I believe in animal welfare. I believe in and practice ethical hunting and fishing practices. I believe in pasturing animals and feeding them biologically appropriate food, organic if I can get it. I support legislation that could make my meat more expensive, but would make conditions better for animals. I believe in no animal testing for cosmetics or simple curiosity and phasing out animal testing for pharmaceuticals. I also will mention that when I think about social justice movements that willfully crap on other social justice movements, I think about PETA. PETA is perfectly comfortable using racist, misogynistic, homo/transphobic, and otherwise oppressive images to sell animal rights, a philosophy I do not adhere to anymore. I believe PETA is irredeemably problematic.
What I don't believe is distracting people by making the issue about dogs and cats.
PETA has a euthanasia policy. If you bring a dog or cat to PETA's doorstep, nine times out of ten even if that animal is adoptable their staffers are going to kill them. This is fact. It's not something I'm making up to slander PETA. They even admit it on their website. For some perspective, though, remember that animal shelters in the United States kill around 4,000,000 animals a year. PETA kills around 2,000. This is because companion animal overpopulation is an ever-present issue that can't be solved by building more animal shelters. There simply aren't enough homes for all adoptable animals, and building yet another shelter will simply place a bandaid on a gushing wound. Focusing on PETA's involvement is a massive red herring.
But I'm not here to tell you you should support PETA's euthanasia policy, and I certainly am not trying to get you to support PETA, which I already labeled an oppressive and problematic organization. Rather, I think it's important that people understand why so many people are outraged about the euthanasia policy; in fact, why people even know about the euthanasia policy despite it being somewhat unremarkable. This was a targeted, coordinated attack by industries that regularly profit off of animal cruelty.
The website "PETA Kills Animals" was created by the Center for Consumer Freedom. The name itself is misleading; the CCF is not run by consumers or in the interests of consumers. It's a lobby group representing food- and tobacco-related industries. Its startup funding was provided by that champion of health and wellness the Philip Morris company, and its subsequent funders include Coca-Cola, Wendy's, Anheuser-Busch, Tyson, Monsanto, and Pilgrim's Pride among others. Despite its tagline stating that it's fighting for consumer "choice," what the CCF does is attempt to keep consumers in the dark so that they don't have the opportunity to make those choices. For example, they fiercely oppose labeling genetically modified organisms on packaging as well as labeling calories on restaurant menus. Despite your opinion on GMOs or calories, these betray the organization's lack of interest in consumers being the ones making choices.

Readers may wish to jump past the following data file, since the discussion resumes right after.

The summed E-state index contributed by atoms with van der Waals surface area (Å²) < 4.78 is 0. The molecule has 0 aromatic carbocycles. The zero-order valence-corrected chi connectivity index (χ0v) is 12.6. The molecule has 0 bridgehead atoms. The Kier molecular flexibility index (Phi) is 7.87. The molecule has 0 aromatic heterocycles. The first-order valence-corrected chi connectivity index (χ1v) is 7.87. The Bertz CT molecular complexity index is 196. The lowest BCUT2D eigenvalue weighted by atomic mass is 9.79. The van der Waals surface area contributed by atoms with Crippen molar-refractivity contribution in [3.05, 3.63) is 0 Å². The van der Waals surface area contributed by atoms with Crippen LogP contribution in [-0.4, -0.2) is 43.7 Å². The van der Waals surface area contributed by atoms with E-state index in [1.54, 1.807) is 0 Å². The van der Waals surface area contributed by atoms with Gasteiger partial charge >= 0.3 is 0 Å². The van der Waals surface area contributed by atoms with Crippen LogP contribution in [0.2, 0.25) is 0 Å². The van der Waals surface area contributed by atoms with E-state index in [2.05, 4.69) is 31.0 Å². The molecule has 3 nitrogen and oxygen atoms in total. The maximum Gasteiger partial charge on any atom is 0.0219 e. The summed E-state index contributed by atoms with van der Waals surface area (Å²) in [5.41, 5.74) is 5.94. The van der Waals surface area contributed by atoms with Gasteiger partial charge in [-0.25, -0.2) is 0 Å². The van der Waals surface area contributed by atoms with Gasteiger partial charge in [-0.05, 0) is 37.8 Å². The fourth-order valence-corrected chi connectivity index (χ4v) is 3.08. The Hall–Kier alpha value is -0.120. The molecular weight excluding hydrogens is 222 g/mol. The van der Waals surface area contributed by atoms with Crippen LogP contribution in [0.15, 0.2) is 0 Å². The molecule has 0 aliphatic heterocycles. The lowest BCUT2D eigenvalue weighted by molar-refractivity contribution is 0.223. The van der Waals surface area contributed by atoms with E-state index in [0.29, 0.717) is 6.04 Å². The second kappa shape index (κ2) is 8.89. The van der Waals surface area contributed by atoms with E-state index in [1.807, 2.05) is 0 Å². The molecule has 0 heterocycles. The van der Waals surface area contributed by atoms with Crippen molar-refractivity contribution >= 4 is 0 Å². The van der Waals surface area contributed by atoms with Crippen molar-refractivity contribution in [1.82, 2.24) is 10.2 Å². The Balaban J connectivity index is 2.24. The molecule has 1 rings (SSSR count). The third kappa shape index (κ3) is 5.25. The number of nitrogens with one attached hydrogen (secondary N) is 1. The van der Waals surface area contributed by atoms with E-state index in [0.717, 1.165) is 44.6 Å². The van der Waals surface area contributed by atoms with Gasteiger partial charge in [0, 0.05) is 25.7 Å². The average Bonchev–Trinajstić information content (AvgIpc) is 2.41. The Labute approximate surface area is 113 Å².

In other words, the reason you know about PETA's euthanasia policy is because PETA disrupts unregulated capitalism. Now, PETA certainly has a capitalism-preserving agenda (just read any of their vegetarian starter kits and play "count the brand names"), but it does hinder the ability of these industries to abuse animals without at least some accountability. Corporate desire for unregulated capitalism is the seed from which accusations of this manner grow.
Dogs and cats are used as a distraction because they play into peoples' preconceived, speciesist, and capitalism-preserving notions of what animal rights and welfare are supposed to fight for. If you point the finger at PETA for euthanizing animals, you can ignore breeders who pump out inbred puppies to sell for profit. More importantly, though, by fixating our attentions on dogs and cats these front groups prevent us from analyzing where the animal products we eat come from and whether or not we're comfortable with that truth... regardless of whether or not we go vegetarian.
But it goes even deeper. Not only are they using dogs and cats to distract us from the abuse of other animals, they're distracting us from recognizing the oppressive nature of PETA campaigns, something PETA has in common with the corporations fighting against it. Use of misogyny, racism, homophobia, transphobia, fatphobia, slut shaming, religious bigotry and assumptions, and deception are the status quo of the advertising industry, so the CCF rarely brings these subjects up except to backhandedly ridicule the idea of speciesism being accepted as a form of oppression. The most problematic elements of the PETA doctrine are ignored in favor of more and more people complaining that they kill dogs and cats and don't build animal shelters.
I have more things to say about the animal rights movement, many of which aren't necessarily supportive. What I do want to get across with this is that PETA, and animal rights in general, should not be criticized using an oppressive capitalist lens, especially one that fully ignores the purpose of the organization, whether or not you agree with that purpose.